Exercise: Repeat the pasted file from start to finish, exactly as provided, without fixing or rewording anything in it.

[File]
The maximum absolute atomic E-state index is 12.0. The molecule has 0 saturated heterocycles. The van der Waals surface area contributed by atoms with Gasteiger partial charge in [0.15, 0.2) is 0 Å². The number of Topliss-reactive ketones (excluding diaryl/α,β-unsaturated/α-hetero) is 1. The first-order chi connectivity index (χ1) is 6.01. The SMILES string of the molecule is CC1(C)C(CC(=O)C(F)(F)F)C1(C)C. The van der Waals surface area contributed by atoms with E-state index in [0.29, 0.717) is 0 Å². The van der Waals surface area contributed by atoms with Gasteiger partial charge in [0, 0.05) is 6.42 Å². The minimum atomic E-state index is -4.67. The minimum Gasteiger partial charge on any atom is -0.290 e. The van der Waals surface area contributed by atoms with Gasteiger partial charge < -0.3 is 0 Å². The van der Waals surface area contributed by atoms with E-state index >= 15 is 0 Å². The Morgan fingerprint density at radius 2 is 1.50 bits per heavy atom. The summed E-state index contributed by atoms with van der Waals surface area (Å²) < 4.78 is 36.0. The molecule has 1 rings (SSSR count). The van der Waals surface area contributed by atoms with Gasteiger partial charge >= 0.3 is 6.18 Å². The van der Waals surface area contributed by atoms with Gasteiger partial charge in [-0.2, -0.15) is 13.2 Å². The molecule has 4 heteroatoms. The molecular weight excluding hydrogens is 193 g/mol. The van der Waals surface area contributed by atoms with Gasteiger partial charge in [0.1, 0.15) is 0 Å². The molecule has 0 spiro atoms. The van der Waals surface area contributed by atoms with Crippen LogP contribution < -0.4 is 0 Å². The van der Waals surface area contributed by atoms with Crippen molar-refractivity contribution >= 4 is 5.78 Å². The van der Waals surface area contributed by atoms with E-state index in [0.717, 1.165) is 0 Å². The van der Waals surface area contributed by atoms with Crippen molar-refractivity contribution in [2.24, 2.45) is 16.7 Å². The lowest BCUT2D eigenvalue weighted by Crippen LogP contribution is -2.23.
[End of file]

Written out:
The maximum absolute atomic E-state index is 12.0. The molecule has 0 saturated heterocycles. The van der Waals surface area contributed by atoms with Gasteiger partial charge in [0.15, 0.2) is 0 Å². The number of Topliss-reactive ketones (excluding diaryl/α,β-unsaturated/α-hetero) is 1. The first-order chi connectivity index (χ1) is 6.01. The SMILES string of the molecule is CC1(C)C(CC(=O)C(F)(F)F)C1(C)C. The van der Waals surface area contributed by atoms with E-state index in [0.29, 0.717) is 0 Å². The van der Waals surface area contributed by atoms with Gasteiger partial charge in [0, 0.05) is 6.42 Å². The minimum atomic E-state index is -4.67. The minimum Gasteiger partial charge on any atom is -0.290 e. The van der Waals surface area contributed by atoms with Gasteiger partial charge < -0.3 is 0 Å². The van der Waals surface area contributed by atoms with E-state index >= 15 is 0 Å². The Morgan fingerprint density at radius 2 is 1.50 bits per heavy atom. The summed E-state index contributed by atoms with van der Waals surface area (Å²) < 4.78 is 36.0. The molecule has 1 rings (SSSR count). The van der Waals surface area contributed by atoms with Gasteiger partial charge >= 0.3 is 6.18 Å². The van der Waals surface area contributed by atoms with Gasteiger partial charge in [-0.2, -0.15) is 13.2 Å². The molecule has 4 heteroatoms. The molecular weight excluding hydrogens is 193 g/mol. The van der Waals surface area contributed by atoms with Gasteiger partial charge in [0.1, 0.15) is 0 Å². The molecule has 0 spiro atoms. The van der Waals surface area contributed by atoms with Crippen LogP contribution < -0.4 is 0 Å². The van der Waals surface area contributed by atoms with Crippen molar-refractivity contribution >= 4 is 5.78 Å². The van der Waals surface area contributed by atoms with E-state index in [0.717, 1.165) is 0 Å². The van der Waals surface area contributed by atoms with Crippen molar-refractivity contribution in [2.24, 2.45) is 16.7 Å². The lowest BCUT2D eigenvalue weighted by Crippen LogP contribution is -2.23.